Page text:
Yeah, there's a lot to talk about there. Firstly, you're absolutely right. The data does need to be brought in, process managed and Dun & Bradstreet obviously, one of our core proprietary assets is the D‑U‑N‑S® Number. The D‑U‑N‑S® Number is a unique identifier that is applied to every organization on the planet. And with that we have large master data management programs and data enrichment capabilities because you're right, you can't just have data, you've got to make sure that it's integrated and harmonized. And that's a massive theme in our industry at the moment data integration. Why is data harmonization so important at the moment?
Well, I mean, data harmonization, or let's call it synthesis of data, is so situational and so contextual to applications now, if you if you connect to any data source, and it's just free form, and maybe its schemaless, as a term would be technical term, you can sort of interpret that data in a variety of different ways, which is great. But if you harmonize our data, and you create some kind of a semantic layer around that and have it far more, I guess, from an intrinsic point of view or value, you make it a lot more situational to the user, than the likelihood is that the customer will see immediate value. So Dun & Bradstreet, so you've done a tremendous job and of course, from an Ariba perspective, you mentioned this earlier on, we of course, utilize quite a lot of the data assets coming out of Dun & Bradstreet. Specifically on the Ariba side, we use your Dun & Bradstreet foundation in terms of the world based files that you provide. So this gives us access to 300 plus million businesses that are out there. And that gives us context. So harmonization really goes hand in glove now with usability. And if you think about the user experience around data, people want to have much more data served up in time, which is pretty much contextual to the ask that they have. And making sure that it gives them more of a real time value, as opposed to maybe a legacy historical value. Because whilst that may be important, it's much more important to be informed in the decision making process that they're in right now.
I completely agree with you. And I want to come to some of the work that we're doing with SAP in just a moment. But can you give us a little insight into specifically what SAP are doing around integration and data harmonization? And what are you seeing from your customers as it relates to use cases?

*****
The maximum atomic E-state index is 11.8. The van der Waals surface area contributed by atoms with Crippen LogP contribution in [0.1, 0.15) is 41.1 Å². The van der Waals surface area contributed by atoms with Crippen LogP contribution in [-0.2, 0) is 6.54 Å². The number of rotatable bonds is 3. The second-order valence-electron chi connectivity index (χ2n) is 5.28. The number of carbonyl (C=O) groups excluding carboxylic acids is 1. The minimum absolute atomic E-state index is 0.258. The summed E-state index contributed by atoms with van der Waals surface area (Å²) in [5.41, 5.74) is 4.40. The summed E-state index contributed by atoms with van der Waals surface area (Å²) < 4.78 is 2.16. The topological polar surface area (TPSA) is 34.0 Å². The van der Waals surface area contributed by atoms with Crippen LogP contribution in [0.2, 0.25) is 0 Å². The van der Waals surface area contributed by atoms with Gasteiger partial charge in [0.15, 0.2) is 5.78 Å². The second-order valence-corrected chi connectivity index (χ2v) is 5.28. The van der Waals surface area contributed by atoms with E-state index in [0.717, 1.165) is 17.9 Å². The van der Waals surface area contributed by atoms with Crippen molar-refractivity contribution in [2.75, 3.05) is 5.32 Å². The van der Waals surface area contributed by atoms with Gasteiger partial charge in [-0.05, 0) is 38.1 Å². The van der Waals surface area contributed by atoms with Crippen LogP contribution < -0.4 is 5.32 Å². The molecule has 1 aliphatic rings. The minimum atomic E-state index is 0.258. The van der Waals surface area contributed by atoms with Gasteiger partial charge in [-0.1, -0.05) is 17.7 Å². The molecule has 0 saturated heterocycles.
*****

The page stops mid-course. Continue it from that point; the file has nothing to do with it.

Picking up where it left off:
Yeah, so data integration is one of those topics, which is dominating our CEO agenda and, of course, entire SAP board is firmly behind this right now. And to give you a bit of perspective, here, maybe if I may just take a slightly bigger run up to answering your question here. I mean, as I mentioned earlier, we've got approximately 70 billion worth of assets that have been brought into SAP in the last decade. So you can imagine that that has a high degree of challenge in terms of being able to then start integrating all of these different technologies and different applications and different course foundations together. And if you look at the amount of data, we probably manage about 300 petabytes worth of data under these various SAS solutions that SAP runs today. And if you take a look at the physical amount of data that lives across multiple data centers, that in itself becomes even a bigger challenge. So it's really about the integration value comes from making sure that you can drive a semantic layer, which we essentially are now referring to as a data plane. So bringing all of the data having one single, if you want to call it a harmonized layer, a single one domain model that allows you to be able to start interpreting the data in a variety of different ways. But having that context that I mentioned, right, the context is incredibly important. So if you look at it from for example, a point of view of an operational environment and say, manufacturing as an example, and you're taking a look at the current production run, in a manufacturing run that's taking place, you'd want to make sure that your quality assurance is being preserved. So therefore, integrating with quality systems, and taking a look at the legacy value of what would have been done maybe a year or three years ago, to ensure that you're not compromising that performance is equally important as well. So from an SAP agenda perspective, integration is by far one of the biggest drivers right now. And we're driving integration for not just for the SAP application suite, and of course, the application value, but for our ecosystem as well. I mean, Dun & Bradstreet are absolutely going to be one of the consumers of the data plane as an example of being able to abstract all of the different data sets, and being able to then start enriching those services using Dun & Bradstreet core services, you know, around those capabilities as well.
And when you talk about the ecosystem, are you specifically referring to the SAP Store?